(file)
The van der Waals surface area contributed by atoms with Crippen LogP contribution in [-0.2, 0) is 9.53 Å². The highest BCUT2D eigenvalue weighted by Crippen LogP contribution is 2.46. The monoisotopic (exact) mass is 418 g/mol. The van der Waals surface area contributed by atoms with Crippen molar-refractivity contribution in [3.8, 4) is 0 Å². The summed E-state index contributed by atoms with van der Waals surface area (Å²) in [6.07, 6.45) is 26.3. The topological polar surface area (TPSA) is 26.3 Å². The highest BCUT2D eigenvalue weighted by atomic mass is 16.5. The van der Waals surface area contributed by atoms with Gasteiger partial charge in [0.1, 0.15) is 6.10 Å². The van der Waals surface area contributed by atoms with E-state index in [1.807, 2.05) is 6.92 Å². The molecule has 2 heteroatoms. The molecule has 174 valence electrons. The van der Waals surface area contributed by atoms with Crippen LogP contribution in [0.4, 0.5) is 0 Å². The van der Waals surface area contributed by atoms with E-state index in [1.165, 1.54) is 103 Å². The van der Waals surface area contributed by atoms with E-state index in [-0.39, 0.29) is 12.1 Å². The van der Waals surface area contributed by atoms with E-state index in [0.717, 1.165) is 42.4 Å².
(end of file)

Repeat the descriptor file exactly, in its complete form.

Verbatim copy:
The van der Waals surface area contributed by atoms with Crippen LogP contribution in [-0.2, 0) is 9.53 Å². The highest BCUT2D eigenvalue weighted by Crippen LogP contribution is 2.46. The monoisotopic (exact) mass is 418 g/mol. The van der Waals surface area contributed by atoms with Crippen molar-refractivity contribution in [3.8, 4) is 0 Å². The summed E-state index contributed by atoms with van der Waals surface area (Å²) in [6.07, 6.45) is 26.3. The topological polar surface area (TPSA) is 26.3 Å². The highest BCUT2D eigenvalue weighted by atomic mass is 16.5. The van der Waals surface area contributed by atoms with Gasteiger partial charge in [0.1, 0.15) is 6.10 Å². The van der Waals surface area contributed by atoms with E-state index in [1.807, 2.05) is 6.92 Å². The molecule has 2 heteroatoms. The molecule has 174 valence electrons. The van der Waals surface area contributed by atoms with Crippen LogP contribution in [0.4, 0.5) is 0 Å². The van der Waals surface area contributed by atoms with E-state index in [1.165, 1.54) is 103 Å². The van der Waals surface area contributed by atoms with E-state index in [-0.39, 0.29) is 12.1 Å². The van der Waals surface area contributed by atoms with E-state index in [0.717, 1.165) is 42.4 Å².